Grace and Mercy


Ephesians 2:4-10

4 But God, who is rich in mercy, out of the great love with which he loved us 5 even when we were dead through our trespasses, made us alive together with Christ—by grace you have been saved— 6 and raised us up with him and seated us with him in the heavenly places in Christ Jesus, 7 so that in the ages to come he might show the immeasurable riches of his grace in kindness toward us in Christ Jesus. 8 For by grace you have been saved through faith, and this is not your own doing; it is the gift of God— 9 not the result of works, so that no one may boast. 10 For we are what he has made us, created in Christ Jesus for good works, which God prepared beforehand to be our way of life.


The depths of God’s love are revealed in grace and mercy. Paul wants the Ephesian church to grasp what it is that Jesus has truly done for them, and only in this way can they appreciate the gifts and respond appropriately. God has reached out to all of humanity through prevenient grace, touching us when we didn’t want to be touched. But this is an expression of the love of God, a love that never gives up. Mercy is shown when we respond to grace through faith. Chrysostom puts it this way, “So that you may not be elated by the magnitude of these benefits, see how Paul puts you in your place. For ‘by grace you are saved,’ he says, ‘through faith.’ Then, so as to do no injury to free will, he allots a role to us, then takes it away again, saying ‘and this not of ourselves.’ Even faith, he says, is not from us. For if the Lord had not come, if he had not called us, how should we have been able to believe? ‘For how,’ he says, ‘shall they believe if they have not heard?’ So even the act of faith is not self-initiated. It is, he says, ‘the gift of God.’ (Homily on Ephesians 4.2.8)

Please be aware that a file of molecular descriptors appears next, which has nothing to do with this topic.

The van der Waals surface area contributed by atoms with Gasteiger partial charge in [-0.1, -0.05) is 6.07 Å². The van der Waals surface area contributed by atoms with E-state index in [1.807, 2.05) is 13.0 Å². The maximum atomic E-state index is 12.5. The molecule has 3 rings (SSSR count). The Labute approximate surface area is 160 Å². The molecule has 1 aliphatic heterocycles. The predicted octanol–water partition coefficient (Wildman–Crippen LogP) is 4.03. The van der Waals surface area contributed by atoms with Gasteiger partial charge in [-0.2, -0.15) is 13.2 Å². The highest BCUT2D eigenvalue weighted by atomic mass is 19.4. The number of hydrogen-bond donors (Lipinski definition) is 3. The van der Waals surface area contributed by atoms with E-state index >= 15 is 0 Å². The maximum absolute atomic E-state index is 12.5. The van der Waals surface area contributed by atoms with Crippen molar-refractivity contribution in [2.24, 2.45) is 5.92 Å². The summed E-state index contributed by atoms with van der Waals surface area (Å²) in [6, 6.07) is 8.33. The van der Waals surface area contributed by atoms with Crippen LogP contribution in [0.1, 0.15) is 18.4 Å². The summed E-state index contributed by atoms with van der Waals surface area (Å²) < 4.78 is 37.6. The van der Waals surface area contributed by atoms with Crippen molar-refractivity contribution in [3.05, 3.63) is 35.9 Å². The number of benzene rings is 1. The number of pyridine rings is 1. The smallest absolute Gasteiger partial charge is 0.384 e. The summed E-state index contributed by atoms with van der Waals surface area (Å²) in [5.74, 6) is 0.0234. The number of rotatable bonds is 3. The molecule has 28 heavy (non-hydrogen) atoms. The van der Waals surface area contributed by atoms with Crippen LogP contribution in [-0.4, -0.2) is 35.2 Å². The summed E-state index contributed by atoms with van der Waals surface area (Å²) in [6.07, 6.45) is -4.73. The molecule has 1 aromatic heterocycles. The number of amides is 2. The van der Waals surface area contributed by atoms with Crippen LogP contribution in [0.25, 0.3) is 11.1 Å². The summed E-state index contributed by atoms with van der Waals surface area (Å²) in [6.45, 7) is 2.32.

It is in response to God’s holy love, experienced in grace and mercy, that we become participants in Jesus’ mission. We do good works because we are overwhelmed by God’s love. 


If we become participants in God’s mission in the world, then we also become participants in God’s acts of grace and mercy which is extended to others. We should never forget that we are but sinners, saved by grace. We are entirely unworthy of that which we have received as a free gift from God. 

The church is to actively engage in the mission of God by extending grace and mercy to those who do not know Christ. Sadly, the world thinks that the church is judgmental and unforgiving. This may have been the case in Ephesus, we don’t know, but Paul wanted to make sure that the congregation understood that they had received a precious gift and not to take it for granted. We are to reach out and love others the same way that God reached out and loved us. 

What would it mean for us to extend grace to the sinner? That includes the drug user, the alcoholic, the adulterer, etc. It’s not pretty, because sin never is, but God’s grace has always reached into the dark corners of this world and brought the light of Christ. We are the hands and feet of Christ in this world and we are challenged to move in grace and show mercy where none is deserved. Sometimes that troubles our souls, but as we participate in this mission of God, we will personally experience the depths of God’s love. The more we extend grace and mercy, the more we grow in grace and mercy. 

The church is to be a vessel where the grace and mercy of God overflows into communities and neighborhoods who need Christ. 


Lord, I know I cannot grasp the depth of your love, but I am grateful. Please, help me participate with you in your mission. Amen. 


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